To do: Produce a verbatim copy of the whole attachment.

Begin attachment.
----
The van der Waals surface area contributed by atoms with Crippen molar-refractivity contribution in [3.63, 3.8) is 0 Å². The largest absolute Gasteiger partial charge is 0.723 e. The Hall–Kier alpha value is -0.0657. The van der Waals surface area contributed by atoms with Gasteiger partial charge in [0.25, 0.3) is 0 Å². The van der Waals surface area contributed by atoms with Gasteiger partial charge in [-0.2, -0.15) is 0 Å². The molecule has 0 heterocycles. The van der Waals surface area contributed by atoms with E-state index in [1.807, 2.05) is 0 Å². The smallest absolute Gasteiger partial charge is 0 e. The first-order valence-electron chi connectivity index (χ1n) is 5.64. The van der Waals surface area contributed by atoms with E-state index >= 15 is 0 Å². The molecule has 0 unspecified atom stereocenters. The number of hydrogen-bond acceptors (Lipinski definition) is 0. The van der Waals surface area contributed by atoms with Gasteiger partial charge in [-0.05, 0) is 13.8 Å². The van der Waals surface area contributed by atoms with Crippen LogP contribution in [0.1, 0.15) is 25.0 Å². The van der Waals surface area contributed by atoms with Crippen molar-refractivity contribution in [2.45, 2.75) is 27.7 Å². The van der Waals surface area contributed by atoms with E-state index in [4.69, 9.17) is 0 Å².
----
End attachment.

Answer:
The van der Waals surface area contributed by atoms with Crippen molar-refractivity contribution in [3.63, 3.8) is 0 Å². The largest absolute Gasteiger partial charge is 0.723 e. The Hall–Kier alpha value is -0.0657. The van der Waals surface area contributed by atoms with Gasteiger partial charge in [0.25, 0.3) is 0 Å². The van der Waals surface area contributed by atoms with Gasteiger partial charge in [-0.2, -0.15) is 0 Å². The molecule has 0 heterocycles. The van der Waals surface area contributed by atoms with E-state index in [1.807, 2.05) is 0 Å². The smallest absolute Gasteiger partial charge is 0 e. The first-order valence-electron chi connectivity index (χ1n) is 5.64. The van der Waals surface area contributed by atoms with E-state index >= 15 is 0 Å². The molecule has 0 unspecified atom stereocenters. The number of hydrogen-bond acceptors (Lipinski definition) is 0. The van der Waals surface area contributed by atoms with Gasteiger partial charge in [-0.05, 0) is 13.8 Å². The van der Waals surface area contributed by atoms with Crippen LogP contribution in [0.1, 0.15) is 25.0 Å². The van der Waals surface area contributed by atoms with Crippen molar-refractivity contribution in [2.45, 2.75) is 27.7 Å². The van der Waals surface area contributed by atoms with E-state index in [4.69, 9.17) is 0 Å².